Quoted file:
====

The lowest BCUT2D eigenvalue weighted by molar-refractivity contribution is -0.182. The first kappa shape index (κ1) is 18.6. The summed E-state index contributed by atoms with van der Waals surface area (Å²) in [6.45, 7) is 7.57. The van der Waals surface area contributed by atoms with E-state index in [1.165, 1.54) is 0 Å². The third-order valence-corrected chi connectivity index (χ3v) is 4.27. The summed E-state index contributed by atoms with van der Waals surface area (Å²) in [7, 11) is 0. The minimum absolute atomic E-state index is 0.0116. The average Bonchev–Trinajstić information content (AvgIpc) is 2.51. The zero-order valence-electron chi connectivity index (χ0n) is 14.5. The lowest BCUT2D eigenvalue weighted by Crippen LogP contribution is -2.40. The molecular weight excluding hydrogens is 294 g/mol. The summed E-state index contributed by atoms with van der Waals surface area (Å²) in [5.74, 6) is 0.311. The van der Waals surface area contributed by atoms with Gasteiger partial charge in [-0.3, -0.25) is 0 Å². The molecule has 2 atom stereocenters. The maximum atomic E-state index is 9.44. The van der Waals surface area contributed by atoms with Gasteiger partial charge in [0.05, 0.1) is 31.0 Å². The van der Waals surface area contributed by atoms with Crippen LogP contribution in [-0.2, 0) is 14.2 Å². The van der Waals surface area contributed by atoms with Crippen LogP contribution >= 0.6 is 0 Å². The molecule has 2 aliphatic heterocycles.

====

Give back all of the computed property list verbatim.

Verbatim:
The lowest BCUT2D eigenvalue weighted by molar-refractivity contribution is -0.182. The first kappa shape index (κ1) is 18.6. The summed E-state index contributed by atoms with van der Waals surface area (Å²) in [6.45, 7) is 7.57. The van der Waals surface area contributed by atoms with E-state index in [1.165, 1.54) is 0 Å². The third-order valence-corrected chi connectivity index (χ3v) is 4.27. The summed E-state index contributed by atoms with van der Waals surface area (Å²) in [7, 11) is 0. The minimum absolute atomic E-state index is 0.0116. The average Bonchev–Trinajstić information content (AvgIpc) is 2.51. The zero-order valence-electron chi connectivity index (χ0n) is 14.5. The lowest BCUT2D eigenvalue weighted by Crippen LogP contribution is -2.40. The molecular weight excluding hydrogens is 294 g/mol. The summed E-state index contributed by atoms with van der Waals surface area (Å²) in [5.74, 6) is 0.311. The van der Waals surface area contributed by atoms with Gasteiger partial charge in [-0.3, -0.25) is 0 Å². The molecule has 2 atom stereocenters. The maximum atomic E-state index is 9.44. The van der Waals surface area contributed by atoms with Gasteiger partial charge in [0.05, 0.1) is 31.0 Å². The van der Waals surface area contributed by atoms with Crippen LogP contribution in [-0.2, 0) is 14.2 Å². The van der Waals surface area contributed by atoms with Crippen LogP contribution >= 0.6 is 0 Å². The molecule has 2 aliphatic heterocycles.